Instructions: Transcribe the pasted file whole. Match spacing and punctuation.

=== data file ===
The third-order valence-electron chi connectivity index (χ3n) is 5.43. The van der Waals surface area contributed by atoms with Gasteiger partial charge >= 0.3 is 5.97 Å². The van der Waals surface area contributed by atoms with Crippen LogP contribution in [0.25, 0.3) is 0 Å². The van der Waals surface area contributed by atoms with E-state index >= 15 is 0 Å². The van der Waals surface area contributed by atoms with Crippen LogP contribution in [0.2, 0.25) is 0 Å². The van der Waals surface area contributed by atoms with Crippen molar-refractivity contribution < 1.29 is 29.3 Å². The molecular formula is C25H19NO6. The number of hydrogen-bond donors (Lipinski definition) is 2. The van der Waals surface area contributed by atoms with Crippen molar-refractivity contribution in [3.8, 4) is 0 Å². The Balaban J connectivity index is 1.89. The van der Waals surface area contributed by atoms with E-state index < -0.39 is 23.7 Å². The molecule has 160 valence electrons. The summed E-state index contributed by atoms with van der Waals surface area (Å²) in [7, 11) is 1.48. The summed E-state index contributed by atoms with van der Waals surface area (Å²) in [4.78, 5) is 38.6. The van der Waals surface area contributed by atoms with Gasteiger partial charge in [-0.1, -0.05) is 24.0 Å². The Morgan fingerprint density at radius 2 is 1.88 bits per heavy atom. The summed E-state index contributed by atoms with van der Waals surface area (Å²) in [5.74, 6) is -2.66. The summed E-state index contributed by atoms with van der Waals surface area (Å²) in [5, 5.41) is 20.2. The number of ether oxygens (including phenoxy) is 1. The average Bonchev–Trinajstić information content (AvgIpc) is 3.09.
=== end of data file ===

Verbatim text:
The third-order valence-electron chi connectivity index (χ3n) is 5.43. The van der Waals surface area contributed by atoms with Gasteiger partial charge >= 0.3 is 5.97 Å². The van der Waals surface area contributed by atoms with Crippen LogP contribution in [0.25, 0.3) is 0 Å². The van der Waals surface area contributed by atoms with E-state index >= 15 is 0 Å². The van der Waals surface area contributed by atoms with Crippen LogP contribution in [0.2, 0.25) is 0 Å². The van der Waals surface area contributed by atoms with Crippen molar-refractivity contribution < 1.29 is 29.3 Å². The molecular formula is C25H19NO6. The number of hydrogen-bond donors (Lipinski definition) is 2. The van der Waals surface area contributed by atoms with Crippen molar-refractivity contribution in [3.8, 4) is 0 Å². The Balaban J connectivity index is 1.89. The van der Waals surface area contributed by atoms with E-state index < -0.39 is 23.7 Å². The molecule has 160 valence electrons. The summed E-state index contributed by atoms with van der Waals surface area (Å²) in [7, 11) is 1.48. The summed E-state index contributed by atoms with van der Waals surface area (Å²) in [4.78, 5) is 38.6. The van der Waals surface area contributed by atoms with Gasteiger partial charge in [-0.1, -0.05) is 24.0 Å². The Morgan fingerprint density at radius 2 is 1.88 bits per heavy atom. The summed E-state index contributed by atoms with van der Waals surface area (Å²) in [5.74, 6) is -2.66. The summed E-state index contributed by atoms with van der Waals surface area (Å²) in [5, 5.41) is 20.2. The number of ether oxygens (including phenoxy) is 1. The average Bonchev–Trinajstić information content (AvgIpc) is 3.09.